The Air Force Job and How We’re Doing It

Last October, when the Soviet Union launched the first of its several satellites, reactions in this country were mixed. They ranged from surprise and embarrassment to consternation and panic. In some quarters, confusion seemed to be the order of the day. Common sense and intelligent evaluation were discarded and emotion took over. For example, articles soon appeared in newspapers and magazines throughout the United States to the effect that the flying Air Force was finished and the capability to engage in “push-button” war was around the corner. Other self-appointed “savants” expressed the opinion that our modern military forces were no longer of deterrent value and that the Free World was doomed. Actually, the great Soviet technical achievement was a challenge – one that knocked the props out from under any existing complacency in this country. It did not negate the strength of this nation’s modern military airpower, but it did serve notice that additional effort was required if United States airpower was to remain a strong guardian of freedom.

The last ten months have given us the opportunity to further assess the situation. As this is being written, the army’s Explorers and the Navy’s Vanguards are in orbit. Admittedly, they are not as large as the Russian satellites, for they are but small tokens of the scientific know-how that exists in this country. It is pertinent, however, to point out that the United States satellites are scientific products designed in accordance with plans for the International Geophysical Year. They are not the result of intense military application.

Some people wonder why the USAF has not placed a satellite in orbit. The answer is quite simple. The Secretary of Defense decided that Air Force efforts, experience, and capabilities should be oriented entirely toward the development of military capabilities, which will assure that we can extend our air superiority into space. The triad of science, industry, and the Air Force is doing just that.

The Air Force, of course, is interested in “pure” science and the benefits that new discoveries in space could bring to everyone. But, the air force mission in space is first a military mission – one which requires us to develop and produce militarily useful vehicles. Obviously, fulfilling this requirement will take added time and effort and will lag behind the purely scientific exploratory vehicles.

The primary threat facing the free nations is Soviet airpower, which is being expanded rapidly, into aerospace power. To counter this threat, our country needs an Air Force second to none – and one, which is capable of effectively performing eight major tasks. We must:

1. Maintain a deterrent to general war.

2. Maintain sufficient power to defeat the enemy if general war should be forced upon us.

3. Maintain a deterrent to local wars.

4. Posses a local war capability.

5. Participate in the cold war.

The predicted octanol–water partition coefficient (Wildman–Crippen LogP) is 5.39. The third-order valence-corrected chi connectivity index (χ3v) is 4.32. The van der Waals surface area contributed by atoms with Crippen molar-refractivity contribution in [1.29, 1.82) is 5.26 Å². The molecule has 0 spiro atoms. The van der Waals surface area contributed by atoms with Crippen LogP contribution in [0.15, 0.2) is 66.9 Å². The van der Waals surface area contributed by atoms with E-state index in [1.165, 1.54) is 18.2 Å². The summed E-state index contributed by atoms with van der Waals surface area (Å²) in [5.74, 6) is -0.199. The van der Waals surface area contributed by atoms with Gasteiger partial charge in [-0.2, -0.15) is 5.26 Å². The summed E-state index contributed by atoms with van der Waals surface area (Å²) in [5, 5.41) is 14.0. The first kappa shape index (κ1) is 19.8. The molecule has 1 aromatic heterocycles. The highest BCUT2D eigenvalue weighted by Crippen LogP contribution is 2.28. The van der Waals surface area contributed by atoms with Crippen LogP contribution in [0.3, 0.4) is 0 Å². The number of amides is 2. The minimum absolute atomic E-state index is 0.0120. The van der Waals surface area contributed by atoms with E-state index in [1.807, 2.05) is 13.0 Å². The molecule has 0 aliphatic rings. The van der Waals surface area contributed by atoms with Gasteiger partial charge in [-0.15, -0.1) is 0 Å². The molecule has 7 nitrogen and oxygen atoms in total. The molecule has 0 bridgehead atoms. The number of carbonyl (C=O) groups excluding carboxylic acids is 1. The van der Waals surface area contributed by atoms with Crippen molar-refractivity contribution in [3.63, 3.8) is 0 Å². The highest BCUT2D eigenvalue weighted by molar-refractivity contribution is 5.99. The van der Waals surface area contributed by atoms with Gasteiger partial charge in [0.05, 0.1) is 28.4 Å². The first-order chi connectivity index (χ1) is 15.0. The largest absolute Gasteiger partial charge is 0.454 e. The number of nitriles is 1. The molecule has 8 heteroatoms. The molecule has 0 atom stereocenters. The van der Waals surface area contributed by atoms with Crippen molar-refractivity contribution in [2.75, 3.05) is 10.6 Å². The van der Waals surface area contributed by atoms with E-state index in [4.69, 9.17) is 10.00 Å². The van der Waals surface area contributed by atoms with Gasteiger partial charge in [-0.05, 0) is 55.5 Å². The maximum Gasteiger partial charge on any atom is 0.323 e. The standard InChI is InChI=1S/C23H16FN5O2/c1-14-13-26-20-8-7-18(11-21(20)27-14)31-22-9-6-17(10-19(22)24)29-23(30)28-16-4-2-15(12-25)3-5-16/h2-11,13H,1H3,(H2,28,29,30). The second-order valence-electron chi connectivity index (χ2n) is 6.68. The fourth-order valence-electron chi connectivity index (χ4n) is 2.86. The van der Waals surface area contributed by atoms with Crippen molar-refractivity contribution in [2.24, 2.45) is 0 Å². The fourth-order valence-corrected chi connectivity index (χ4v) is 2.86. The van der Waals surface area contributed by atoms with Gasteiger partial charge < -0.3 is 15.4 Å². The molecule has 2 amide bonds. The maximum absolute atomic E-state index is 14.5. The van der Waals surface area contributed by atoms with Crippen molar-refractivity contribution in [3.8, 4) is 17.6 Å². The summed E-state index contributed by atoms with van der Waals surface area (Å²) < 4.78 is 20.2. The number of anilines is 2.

6. Employ our airpower for peaceful purposes.

7. Keep our forces modern.

8. Expedite research and development for our forces of the future, including those vehicles required for our future in space.

Each one of these tasks requires close coordination with the other services, with industry, and with government as well as the understanding and support of all Americans. Furthermore, each task represents a continuing requirement, which must be accomplished concurrently with each of the other tasks.

General War

There is no threat to the security of the United States that can remotely compare with the ever-present possibility of general war. Nuclear weapons coupled with advanced delivery systems emphasize that general war would be a struggle for survival in near absolute terms.

The military posture of the Communist bloc is a clear example of dedication to the principle of overwhelming force. They have a large air-nuclear capability – modern and effective – backed up by very sizable conventional forces. They can mount a two-sided offensive in peacetime. Their air-nuclear striking power can be used for atomic blackmail, and Communist bloc conventional forces can be used as pawns in lesser conflicts.

Various arguments have been advanced to the effect that the general war threat is lessening. One argument is that relative nuclear parity between the great powers will act as a constraint on general war. There is constraint on general war, and in fact on all conflict, when nuclear weapons are clearly understood to be involved. But this constraint, derived from strong nuclear capabilities, is a far cry from “mutual deterrence.”

When it comes to the use of aggression as a national instrument, there is no similarity between the United States and the Communist bloc. We will not enter into conflict except in defense of ourselves or the Free World. The Communist bloc will aggress whenever and wherever the opportunity looks profitable. We did not aggress while possessing nuclear monopoly or while we had clear superiority. Communist aggression in Korea and Hungary demonstrated to the entire world that they are under no such moral restraint.